These recordings represent a broad spectrum of traditional musical styles, including ballads, blues, children's songs, cowboy songs, fiddle tunes, field hollers, lullabies, play-party songs, religious dramas, spirituals, and work songs. Photographic prints from the Lomaxes' other Southern states expeditions, as well as their other recording trips made under the auspices of the Library of Congress, illustrate the collection, since no photographs from the 1939 Southern States Recording Trip have been identified.
      • "Now What a Time":
        Blues, Gospel, and the Fort Valley Music Festivals, 1938-1943
        consists of approximately one hundred sound recordings, primarily blues and gospel songs, and related documentation from the folk festival at Fort Valley State College (now Fort Valley State University), Fort Valley, Georgia.
        The documentation was created by John Wesley Work III in 1941 and by Lewis Jones and Willis Laurence James in March, June, and July 1943. Also included are recordings made in Tennessee and Alabama (including six Sacred Harp songs) by John Work between September 1938 and 1941.
      • Fiddle Tunes of the Old Frontier:
        The Henry Reed Collection
        is a multi-format ethnographic field collection of traditional fiddle tunes performed by Henry Reed of Glen Lyn, Virginia.
        Recorded by folklorist Alan Jabbour in 1966-67, when Reed was over eighty years old, the tunes represent the music and evoke the history and spirit of Virginia's Appalachian frontier. Many of the tunes have passed back into circulation during the fiddling revival of the later twentieth century.
      • Voices from the Dust Bowl:
        The Charles L. Todd and Robert Sonkin Migrant Worker Collection is an online presentation of a multi-format ethnographic field collection documenting the everyday life of residents of Farm Security Administration (FSA) migrant work camps in central California in 1940 and 1941.
        This collection consists of audio recordings, photographs, manuscript materials, publications, and ephemera generated during two separate documentation trips supported by the Archive of American Folk Song (now the Archive of Folk Culture, American Folklife Center).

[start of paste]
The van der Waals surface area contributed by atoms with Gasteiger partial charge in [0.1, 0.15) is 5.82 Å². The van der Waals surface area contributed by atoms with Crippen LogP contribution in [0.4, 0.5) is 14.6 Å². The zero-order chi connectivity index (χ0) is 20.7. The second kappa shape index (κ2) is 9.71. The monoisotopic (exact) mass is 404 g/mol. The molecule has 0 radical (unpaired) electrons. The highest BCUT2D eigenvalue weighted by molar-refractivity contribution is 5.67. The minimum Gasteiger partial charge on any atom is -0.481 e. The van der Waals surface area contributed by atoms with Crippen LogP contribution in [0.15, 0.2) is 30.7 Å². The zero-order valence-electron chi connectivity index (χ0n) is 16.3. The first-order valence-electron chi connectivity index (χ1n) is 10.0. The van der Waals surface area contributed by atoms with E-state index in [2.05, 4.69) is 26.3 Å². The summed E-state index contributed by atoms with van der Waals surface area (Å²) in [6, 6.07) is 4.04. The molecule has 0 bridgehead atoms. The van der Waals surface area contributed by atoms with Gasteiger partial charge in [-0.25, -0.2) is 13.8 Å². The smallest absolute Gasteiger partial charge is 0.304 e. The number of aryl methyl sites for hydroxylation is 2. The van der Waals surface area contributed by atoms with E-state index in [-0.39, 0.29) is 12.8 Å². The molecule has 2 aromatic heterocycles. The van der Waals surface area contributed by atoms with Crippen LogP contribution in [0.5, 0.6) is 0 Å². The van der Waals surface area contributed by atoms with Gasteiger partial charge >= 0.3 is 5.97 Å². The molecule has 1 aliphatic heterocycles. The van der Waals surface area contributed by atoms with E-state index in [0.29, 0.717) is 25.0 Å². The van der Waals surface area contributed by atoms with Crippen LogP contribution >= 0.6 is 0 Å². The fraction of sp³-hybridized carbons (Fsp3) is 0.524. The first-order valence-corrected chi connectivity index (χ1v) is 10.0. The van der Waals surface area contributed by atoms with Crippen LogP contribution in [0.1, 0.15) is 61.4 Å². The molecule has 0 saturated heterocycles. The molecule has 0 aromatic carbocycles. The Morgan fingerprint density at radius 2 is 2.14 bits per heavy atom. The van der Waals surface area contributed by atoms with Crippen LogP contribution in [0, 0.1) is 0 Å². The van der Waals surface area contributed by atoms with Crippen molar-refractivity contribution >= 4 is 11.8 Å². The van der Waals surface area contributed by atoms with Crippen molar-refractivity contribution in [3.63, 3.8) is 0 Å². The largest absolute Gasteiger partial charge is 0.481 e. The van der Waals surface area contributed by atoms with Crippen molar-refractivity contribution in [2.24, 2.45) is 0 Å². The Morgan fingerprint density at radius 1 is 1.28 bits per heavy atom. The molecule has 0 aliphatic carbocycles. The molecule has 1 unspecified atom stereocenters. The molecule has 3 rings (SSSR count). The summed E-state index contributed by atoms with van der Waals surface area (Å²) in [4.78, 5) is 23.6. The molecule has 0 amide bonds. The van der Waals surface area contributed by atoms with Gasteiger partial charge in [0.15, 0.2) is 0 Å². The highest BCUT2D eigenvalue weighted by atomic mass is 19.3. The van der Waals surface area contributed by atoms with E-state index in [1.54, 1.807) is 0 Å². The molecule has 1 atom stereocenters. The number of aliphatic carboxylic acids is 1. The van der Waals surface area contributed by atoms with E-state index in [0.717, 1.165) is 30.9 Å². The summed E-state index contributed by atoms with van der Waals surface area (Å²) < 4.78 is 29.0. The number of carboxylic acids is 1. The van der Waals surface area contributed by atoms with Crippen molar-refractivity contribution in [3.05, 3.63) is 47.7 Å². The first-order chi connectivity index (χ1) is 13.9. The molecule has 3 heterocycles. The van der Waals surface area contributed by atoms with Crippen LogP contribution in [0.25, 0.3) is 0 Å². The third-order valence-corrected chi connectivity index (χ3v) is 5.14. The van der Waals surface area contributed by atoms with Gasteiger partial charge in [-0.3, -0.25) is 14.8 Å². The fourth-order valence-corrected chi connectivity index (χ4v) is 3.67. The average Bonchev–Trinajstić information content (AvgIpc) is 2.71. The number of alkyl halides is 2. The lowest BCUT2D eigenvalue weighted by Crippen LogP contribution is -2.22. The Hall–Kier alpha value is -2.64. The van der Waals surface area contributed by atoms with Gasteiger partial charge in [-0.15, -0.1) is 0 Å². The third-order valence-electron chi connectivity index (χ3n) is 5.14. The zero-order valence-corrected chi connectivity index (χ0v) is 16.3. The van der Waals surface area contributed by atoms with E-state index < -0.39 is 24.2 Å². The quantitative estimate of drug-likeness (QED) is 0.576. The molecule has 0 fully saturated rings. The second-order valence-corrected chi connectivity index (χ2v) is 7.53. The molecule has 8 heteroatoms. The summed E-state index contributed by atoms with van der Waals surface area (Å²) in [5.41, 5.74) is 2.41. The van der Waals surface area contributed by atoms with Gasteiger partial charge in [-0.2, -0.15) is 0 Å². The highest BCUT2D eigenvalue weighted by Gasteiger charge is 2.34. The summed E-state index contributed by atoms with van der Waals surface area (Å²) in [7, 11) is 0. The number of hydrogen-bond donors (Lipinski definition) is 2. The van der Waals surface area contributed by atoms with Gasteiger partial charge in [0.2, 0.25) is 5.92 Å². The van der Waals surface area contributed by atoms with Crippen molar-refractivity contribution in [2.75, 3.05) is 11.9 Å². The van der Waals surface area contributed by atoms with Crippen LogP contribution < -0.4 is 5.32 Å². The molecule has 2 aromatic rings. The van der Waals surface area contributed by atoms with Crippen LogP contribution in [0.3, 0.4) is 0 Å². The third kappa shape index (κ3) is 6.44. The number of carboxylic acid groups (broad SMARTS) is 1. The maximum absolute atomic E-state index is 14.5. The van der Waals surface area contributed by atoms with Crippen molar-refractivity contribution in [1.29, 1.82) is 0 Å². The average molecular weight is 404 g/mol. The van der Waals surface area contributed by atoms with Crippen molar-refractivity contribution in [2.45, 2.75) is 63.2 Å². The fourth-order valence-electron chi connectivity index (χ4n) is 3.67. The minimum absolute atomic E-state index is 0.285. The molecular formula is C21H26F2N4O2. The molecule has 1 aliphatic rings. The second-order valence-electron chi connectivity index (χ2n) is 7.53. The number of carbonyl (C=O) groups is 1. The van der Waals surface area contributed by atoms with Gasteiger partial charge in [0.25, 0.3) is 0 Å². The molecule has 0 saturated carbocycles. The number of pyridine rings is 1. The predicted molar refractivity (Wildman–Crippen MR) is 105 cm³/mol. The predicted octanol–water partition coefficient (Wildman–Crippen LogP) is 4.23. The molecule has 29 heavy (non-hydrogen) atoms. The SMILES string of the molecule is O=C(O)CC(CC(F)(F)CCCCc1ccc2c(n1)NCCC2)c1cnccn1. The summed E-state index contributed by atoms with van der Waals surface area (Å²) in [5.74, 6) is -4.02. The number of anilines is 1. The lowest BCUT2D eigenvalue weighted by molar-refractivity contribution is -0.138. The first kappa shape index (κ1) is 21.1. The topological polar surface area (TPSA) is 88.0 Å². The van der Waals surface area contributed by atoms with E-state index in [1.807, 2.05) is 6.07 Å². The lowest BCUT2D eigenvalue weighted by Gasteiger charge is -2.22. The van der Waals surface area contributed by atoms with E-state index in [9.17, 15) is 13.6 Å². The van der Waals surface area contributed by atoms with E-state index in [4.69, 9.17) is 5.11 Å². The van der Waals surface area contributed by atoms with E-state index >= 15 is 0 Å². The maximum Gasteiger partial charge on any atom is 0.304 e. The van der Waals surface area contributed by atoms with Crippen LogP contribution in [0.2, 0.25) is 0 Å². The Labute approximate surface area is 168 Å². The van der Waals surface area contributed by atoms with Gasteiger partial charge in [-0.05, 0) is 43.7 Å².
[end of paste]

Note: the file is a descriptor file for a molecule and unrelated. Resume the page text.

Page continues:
• The WPA California Folk Music Project
        is a multi-format ethnographic field collection that includes sound recordings, still photographs, drawings, and written documents from a variety of European ethnic and English- and Spanish-speaking communities in Northern California. The collection comprises 35 hours of folk music recorded in twelve languages representing numerous ethnic groups and 185 musicians.
      • Florida Folklife from the WPA Collections
        is a multiformat ethnographic field collection documenting African-American, Arabic, Bahamian, British-American, Cuban, Greek, Italian, Minorcan, Seminole, and Slavic cultures throughout Florida.
        Recorded by Robert Cook, Herbert Halpert, Zora Neale Hurston, Stetson Kennedy, Alton Morris, and others in conjunction with the Florida Federal Writers' Project, the Florida Music Project, and the Joint Committee on Folk Arts of the Work Projects Administration, it features folksongs and folktales in many languages, including blues and work songs,children's songs, dance music, and religious music of many cultures.
      • Hispano Music and Culture of the Northern Rio Grande:
        The Juan B. Rael Collection is an online presentation of a multi-format ethnographic field collection documenting religious and secular music of Spanish-speaking residents of rural Northern New Mexico and Southern Colorado.
        In 1940, Juan Bautista Rael of Stanford University, a native of Arroyo Hondo, New Mexico, used disc recording equipment supplied by the Archive of American Folk Song (now the Archive of Folk Culture, American Folklife Center) to document alabados (hymns), folk drama, wedding songs, and dance tunes.

    • The Piedmont Guitarists Tour
      The Piedmont Guitarists Tour
      , which took place in 1992 - 93, was a touring concert and multimedia presentation that combined onstage performances by traditional musicians with brief videodocumentaries projected onto a widescreen.
      • The Piedmont Guitar Tradition
      • The Piedmont Guitar Style: Characteristics and History
      • The Piedmont Tradition in Social Context
      • Piedmont Guitar Repertoire
      • Piedmont Guitarists on Record
      • Bibliography
      • Discography